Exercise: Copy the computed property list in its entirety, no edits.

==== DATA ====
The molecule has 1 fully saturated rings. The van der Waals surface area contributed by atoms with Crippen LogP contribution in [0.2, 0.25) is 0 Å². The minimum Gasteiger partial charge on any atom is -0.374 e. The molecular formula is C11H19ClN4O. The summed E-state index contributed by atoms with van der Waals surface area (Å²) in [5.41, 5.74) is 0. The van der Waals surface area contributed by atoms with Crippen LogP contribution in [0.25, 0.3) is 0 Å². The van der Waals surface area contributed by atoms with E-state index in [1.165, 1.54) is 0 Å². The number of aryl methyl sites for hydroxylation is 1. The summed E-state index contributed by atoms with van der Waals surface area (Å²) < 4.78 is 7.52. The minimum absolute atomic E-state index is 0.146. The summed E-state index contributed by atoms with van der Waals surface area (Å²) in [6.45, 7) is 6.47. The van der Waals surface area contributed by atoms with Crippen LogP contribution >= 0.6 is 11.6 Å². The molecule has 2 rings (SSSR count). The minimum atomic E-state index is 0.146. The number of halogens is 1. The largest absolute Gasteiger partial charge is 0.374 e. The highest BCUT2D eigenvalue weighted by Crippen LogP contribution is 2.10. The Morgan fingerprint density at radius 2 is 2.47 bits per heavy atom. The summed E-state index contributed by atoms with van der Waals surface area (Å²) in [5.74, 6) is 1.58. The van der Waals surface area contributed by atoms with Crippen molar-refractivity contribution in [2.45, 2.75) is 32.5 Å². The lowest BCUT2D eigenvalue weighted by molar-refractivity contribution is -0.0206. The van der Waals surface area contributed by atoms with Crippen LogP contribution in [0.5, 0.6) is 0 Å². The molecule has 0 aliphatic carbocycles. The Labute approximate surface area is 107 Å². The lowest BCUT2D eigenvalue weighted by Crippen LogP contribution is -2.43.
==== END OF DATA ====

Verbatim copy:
The molecule has 1 fully saturated rings. The van der Waals surface area contributed by atoms with Crippen LogP contribution in [0.2, 0.25) is 0 Å². The minimum Gasteiger partial charge on any atom is -0.374 e. The molecular formula is C11H19ClN4O. The summed E-state index contributed by atoms with van der Waals surface area (Å²) in [5.41, 5.74) is 0. The van der Waals surface area contributed by atoms with Crippen LogP contribution in [0.25, 0.3) is 0 Å². The van der Waals surface area contributed by atoms with E-state index in [1.165, 1.54) is 0 Å². The number of aryl methyl sites for hydroxylation is 1. The summed E-state index contributed by atoms with van der Waals surface area (Å²) < 4.78 is 7.52. The minimum absolute atomic E-state index is 0.146. The summed E-state index contributed by atoms with van der Waals surface area (Å²) in [6.45, 7) is 6.47. The van der Waals surface area contributed by atoms with Crippen LogP contribution >= 0.6 is 11.6 Å². The molecule has 2 rings (SSSR count). The minimum atomic E-state index is 0.146. The number of halogens is 1. The largest absolute Gasteiger partial charge is 0.374 e. The highest BCUT2D eigenvalue weighted by Crippen LogP contribution is 2.10. The Morgan fingerprint density at radius 2 is 2.47 bits per heavy atom. The summed E-state index contributed by atoms with van der Waals surface area (Å²) in [5.74, 6) is 1.58. The van der Waals surface area contributed by atoms with Crippen molar-refractivity contribution in [2.45, 2.75) is 32.5 Å². The lowest BCUT2D eigenvalue weighted by molar-refractivity contribution is -0.0206. The van der Waals surface area contributed by atoms with Crippen LogP contribution in [0.5, 0.6) is 0 Å². The molecule has 0 aliphatic carbocycles. The Labute approximate surface area is 107 Å². The lowest BCUT2D eigenvalue weighted by Crippen LogP contribution is -2.43.